Author and local high school teacher Scott Sadil rode light winds and gentle currents across the mouth of the Columbia River Thursday, Aug. 15, rowing and sailing his home-built stitch-and glue dory from Cape Disappointment to Astoria, a stretch of river he skipped when beginning his 472-mile voyage this summer to Lewiston, Idaho.
“It was a different beast Thursday than what I saw in June,” says Sadil.
Hoping to ride the push of big tides against a river swollen with snowmelt, Sadil had planned the start of his voyage to coincide with the solstice full moon.
“Bad idea,” says Sadil. “There were pilings in the current that looked like tree stumps standing in the Deschutes River. My son and I camped the night at Cape Disappointment, and in the morning I said, ‘Let’s go have breakfast in Astoria. I’ll launch there.”
Sadil made the crossing Thursday in just over five hours, his time split between rowing and sailing. Despite the mild conditions, he was impressed again by the magnitude of the mouth of the Columbia.
“It’s still a big treacherous river. There’s a reason you don’t see crowds of sailboats out there, even on a mild August afternoon.”
Sadil began his journey in hopes of increasing awareness of the health of both the Columbia and Snake rivers and their dwindling runs of native anadromous fish.
“The mouth of the Columbia is the closest thing you still have to a wild river,” says Sadil. “You come out of the Ilwaco Channel and feel those ocean swells under your boat, you realize why salmon and steelhead are the kind of fish they are and why we want them swimming in our rivers.”
Author of four books and countless stories, essays, and feature articles in which the sport of fly fishing often plays a significant role, Sadil was asked last week to write about his impressions of the lower Columbia and Snake rivers for Stonefly, a magazine distributed each year to audiences attending the Fly Fishing Film Tour.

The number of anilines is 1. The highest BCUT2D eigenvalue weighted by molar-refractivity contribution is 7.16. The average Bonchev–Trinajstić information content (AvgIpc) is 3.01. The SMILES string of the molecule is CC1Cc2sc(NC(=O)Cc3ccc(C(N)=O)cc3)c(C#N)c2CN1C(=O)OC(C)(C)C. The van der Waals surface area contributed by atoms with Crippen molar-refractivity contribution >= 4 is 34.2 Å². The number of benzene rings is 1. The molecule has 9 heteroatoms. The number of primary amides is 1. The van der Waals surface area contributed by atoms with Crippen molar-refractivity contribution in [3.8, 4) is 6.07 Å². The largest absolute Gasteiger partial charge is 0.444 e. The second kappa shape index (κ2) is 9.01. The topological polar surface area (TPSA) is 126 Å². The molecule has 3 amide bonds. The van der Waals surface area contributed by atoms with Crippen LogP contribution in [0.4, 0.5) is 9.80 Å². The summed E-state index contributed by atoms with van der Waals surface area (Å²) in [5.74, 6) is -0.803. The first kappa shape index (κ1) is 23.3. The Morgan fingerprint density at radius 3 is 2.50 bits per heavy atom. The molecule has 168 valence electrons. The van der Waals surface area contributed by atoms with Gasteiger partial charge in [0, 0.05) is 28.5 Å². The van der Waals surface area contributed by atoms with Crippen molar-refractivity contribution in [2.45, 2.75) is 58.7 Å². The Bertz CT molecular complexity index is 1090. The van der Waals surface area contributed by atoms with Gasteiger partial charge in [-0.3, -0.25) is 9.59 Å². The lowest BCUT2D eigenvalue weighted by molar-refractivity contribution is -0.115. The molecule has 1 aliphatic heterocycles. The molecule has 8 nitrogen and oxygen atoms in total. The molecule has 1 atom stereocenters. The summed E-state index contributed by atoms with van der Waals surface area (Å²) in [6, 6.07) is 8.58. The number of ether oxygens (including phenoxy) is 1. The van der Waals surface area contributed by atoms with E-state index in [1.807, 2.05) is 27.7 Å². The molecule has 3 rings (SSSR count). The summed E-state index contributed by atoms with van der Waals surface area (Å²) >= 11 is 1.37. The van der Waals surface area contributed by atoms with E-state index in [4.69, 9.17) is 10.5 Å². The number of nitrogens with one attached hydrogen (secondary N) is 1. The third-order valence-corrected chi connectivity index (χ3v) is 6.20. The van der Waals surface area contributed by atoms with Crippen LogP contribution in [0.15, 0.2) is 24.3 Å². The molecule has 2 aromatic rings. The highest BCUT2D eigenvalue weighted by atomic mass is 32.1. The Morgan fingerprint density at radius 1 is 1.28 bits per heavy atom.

“That was my first opportunity to sit down and write about the trip,” said Sadil. “Adventures like this are sort of a blur until I begin to recreate them in words.”
Sadil wrote about building his dory, Tia, and the challenges he faced learning to sail in the Gorge, in a two-part feature he sold to Small Craft Advisor.
“Part one ends after the first day of my maiden voyage, when I’m right back where I launched after heading the opposite direction I was supposed to go,” said Sadil. “You have to get used to doing things like that if you’re going to try to learn anything entirely new.”
Having never owned, sailed, rowed, or built a boat before Tia, Sadil says he still can’t figure out why he’s suddenly captivated by boats.
“Growing up surfing and fishing,” he says, “I always thought boats were a pain in the butt – something you had to deal with when you could have been out in the water. Now, dealing with boats – building them and learning to use them – seems just as interesting to me as paddling into a wave or getting a good fish to rise to the fly.”
Upon returning from Lewiston, Sadil immediately ordered plans for a traditional rowing and sailing double ender designed by Iain Oughtred in Scotland.
“Stitch-and-glue construction is kindergarten boatbuilding,” says Sadil, who worked as a finish carpenter for two decades before falling from a two-story building and breaking his back. “That’s still a couple levels above, say, building cabinets for a home. I’m eager to build a traditional wooden boat that demands the same centuries-old skills whether you’re building a 10-foot dinghy or a 75-foot ocean cruiser.”
Sadil hopes to trailer his next boat down the west coast of Baja California and circumnavigate Isla Magdalena, bringing awareness to the fragile ecology of Bahía Magdalena, under threat, he says, by developers catering to Americans.
“Life’s too short to understand why any of this captures the imagination,” says Sadil. “Writers just get ideas and run with them.”